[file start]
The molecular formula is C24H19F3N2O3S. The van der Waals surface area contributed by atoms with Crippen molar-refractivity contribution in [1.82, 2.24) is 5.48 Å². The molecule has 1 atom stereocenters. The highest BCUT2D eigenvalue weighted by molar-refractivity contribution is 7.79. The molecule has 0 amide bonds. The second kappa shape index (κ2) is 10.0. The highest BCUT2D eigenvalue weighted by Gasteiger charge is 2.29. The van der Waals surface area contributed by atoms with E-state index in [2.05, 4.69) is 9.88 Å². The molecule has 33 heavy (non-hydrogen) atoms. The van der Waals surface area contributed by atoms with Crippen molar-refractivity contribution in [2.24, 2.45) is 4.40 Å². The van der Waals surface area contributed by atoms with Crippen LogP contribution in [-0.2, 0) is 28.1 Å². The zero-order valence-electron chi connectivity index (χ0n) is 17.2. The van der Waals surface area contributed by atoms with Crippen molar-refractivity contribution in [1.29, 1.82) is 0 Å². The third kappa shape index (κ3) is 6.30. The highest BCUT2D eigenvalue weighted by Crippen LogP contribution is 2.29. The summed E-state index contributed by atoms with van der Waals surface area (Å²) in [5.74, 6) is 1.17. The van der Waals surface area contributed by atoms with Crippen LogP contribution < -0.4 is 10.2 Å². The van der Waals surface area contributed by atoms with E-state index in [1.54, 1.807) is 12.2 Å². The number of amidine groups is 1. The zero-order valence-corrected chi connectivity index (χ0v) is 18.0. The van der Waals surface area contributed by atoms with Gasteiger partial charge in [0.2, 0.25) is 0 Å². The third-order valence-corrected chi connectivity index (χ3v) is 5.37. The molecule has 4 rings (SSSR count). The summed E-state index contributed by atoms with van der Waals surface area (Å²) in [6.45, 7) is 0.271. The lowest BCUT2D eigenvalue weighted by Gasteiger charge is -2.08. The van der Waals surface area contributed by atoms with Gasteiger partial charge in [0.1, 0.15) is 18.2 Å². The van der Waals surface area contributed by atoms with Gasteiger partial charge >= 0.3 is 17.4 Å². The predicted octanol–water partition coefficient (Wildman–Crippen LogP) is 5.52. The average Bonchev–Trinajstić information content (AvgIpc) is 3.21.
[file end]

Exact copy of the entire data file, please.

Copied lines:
The molecular formula is C24H19F3N2O3S. The van der Waals surface area contributed by atoms with Crippen molar-refractivity contribution in [1.82, 2.24) is 5.48 Å². The molecule has 1 atom stereocenters. The highest BCUT2D eigenvalue weighted by molar-refractivity contribution is 7.79. The molecule has 0 amide bonds. The second kappa shape index (κ2) is 10.0. The highest BCUT2D eigenvalue weighted by Gasteiger charge is 2.29. The van der Waals surface area contributed by atoms with E-state index in [2.05, 4.69) is 9.88 Å². The molecule has 33 heavy (non-hydrogen) atoms. The van der Waals surface area contributed by atoms with Crippen molar-refractivity contribution in [2.24, 2.45) is 4.40 Å². The van der Waals surface area contributed by atoms with Crippen LogP contribution in [-0.2, 0) is 28.1 Å². The zero-order valence-electron chi connectivity index (χ0n) is 17.2. The van der Waals surface area contributed by atoms with Crippen molar-refractivity contribution in [1.29, 1.82) is 0 Å². The third kappa shape index (κ3) is 6.30. The highest BCUT2D eigenvalue weighted by Crippen LogP contribution is 2.29. The summed E-state index contributed by atoms with van der Waals surface area (Å²) in [5.74, 6) is 1.17. The van der Waals surface area contributed by atoms with Crippen LogP contribution < -0.4 is 10.2 Å². The van der Waals surface area contributed by atoms with E-state index in [1.54, 1.807) is 12.2 Å². The number of amidine groups is 1. The zero-order valence-corrected chi connectivity index (χ0v) is 18.0. The van der Waals surface area contributed by atoms with Gasteiger partial charge in [0.2, 0.25) is 0 Å². The third-order valence-corrected chi connectivity index (χ3v) is 5.37. The molecule has 4 rings (SSSR count). The summed E-state index contributed by atoms with van der Waals surface area (Å²) in [6.45, 7) is 0.271. The lowest BCUT2D eigenvalue weighted by Gasteiger charge is -2.08. The van der Waals surface area contributed by atoms with Gasteiger partial charge in [0.1, 0.15) is 18.2 Å². The van der Waals surface area contributed by atoms with Gasteiger partial charge >= 0.3 is 17.4 Å². The predicted octanol–water partition coefficient (Wildman–Crippen LogP) is 5.52. The average Bonchev–Trinajstić information content (AvgIpc) is 3.21.